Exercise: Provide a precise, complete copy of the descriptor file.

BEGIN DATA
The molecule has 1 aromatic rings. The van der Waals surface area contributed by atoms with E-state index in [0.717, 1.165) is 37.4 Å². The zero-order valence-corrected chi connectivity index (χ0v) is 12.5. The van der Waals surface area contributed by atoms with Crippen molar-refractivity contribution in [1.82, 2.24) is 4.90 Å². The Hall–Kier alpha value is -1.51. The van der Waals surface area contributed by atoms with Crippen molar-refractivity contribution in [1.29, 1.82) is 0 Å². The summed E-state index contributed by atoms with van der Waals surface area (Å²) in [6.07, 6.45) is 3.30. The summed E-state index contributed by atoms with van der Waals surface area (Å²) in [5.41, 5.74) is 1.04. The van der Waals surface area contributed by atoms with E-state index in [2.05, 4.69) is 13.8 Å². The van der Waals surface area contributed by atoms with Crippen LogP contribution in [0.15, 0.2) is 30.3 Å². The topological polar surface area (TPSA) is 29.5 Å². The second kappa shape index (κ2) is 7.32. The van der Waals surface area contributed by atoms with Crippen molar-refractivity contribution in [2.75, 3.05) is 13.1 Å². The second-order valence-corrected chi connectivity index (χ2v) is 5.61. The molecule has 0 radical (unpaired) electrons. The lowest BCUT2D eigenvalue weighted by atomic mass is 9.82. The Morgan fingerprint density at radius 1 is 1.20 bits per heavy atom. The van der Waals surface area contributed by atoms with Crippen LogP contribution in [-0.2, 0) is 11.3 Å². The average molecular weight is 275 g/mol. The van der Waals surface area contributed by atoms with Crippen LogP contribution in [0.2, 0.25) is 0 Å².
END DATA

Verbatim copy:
The molecule has 1 aromatic rings. The van der Waals surface area contributed by atoms with E-state index in [0.717, 1.165) is 37.4 Å². The zero-order valence-corrected chi connectivity index (χ0v) is 12.5. The van der Waals surface area contributed by atoms with Crippen molar-refractivity contribution in [1.82, 2.24) is 4.90 Å². The Hall–Kier alpha value is -1.51. The van der Waals surface area contributed by atoms with Crippen molar-refractivity contribution in [1.29, 1.82) is 0 Å². The summed E-state index contributed by atoms with van der Waals surface area (Å²) in [6.07, 6.45) is 3.30. The summed E-state index contributed by atoms with van der Waals surface area (Å²) in [5.41, 5.74) is 1.04. The van der Waals surface area contributed by atoms with E-state index in [2.05, 4.69) is 13.8 Å². The van der Waals surface area contributed by atoms with Crippen LogP contribution in [0.15, 0.2) is 30.3 Å². The topological polar surface area (TPSA) is 29.5 Å². The second kappa shape index (κ2) is 7.32. The van der Waals surface area contributed by atoms with Crippen molar-refractivity contribution in [2.75, 3.05) is 13.1 Å². The second-order valence-corrected chi connectivity index (χ2v) is 5.61. The molecule has 0 radical (unpaired) electrons. The lowest BCUT2D eigenvalue weighted by atomic mass is 9.82. The Morgan fingerprint density at radius 1 is 1.20 bits per heavy atom. The van der Waals surface area contributed by atoms with Crippen LogP contribution in [-0.2, 0) is 11.3 Å². The average molecular weight is 275 g/mol. The van der Waals surface area contributed by atoms with Crippen LogP contribution in [0.2, 0.25) is 0 Å².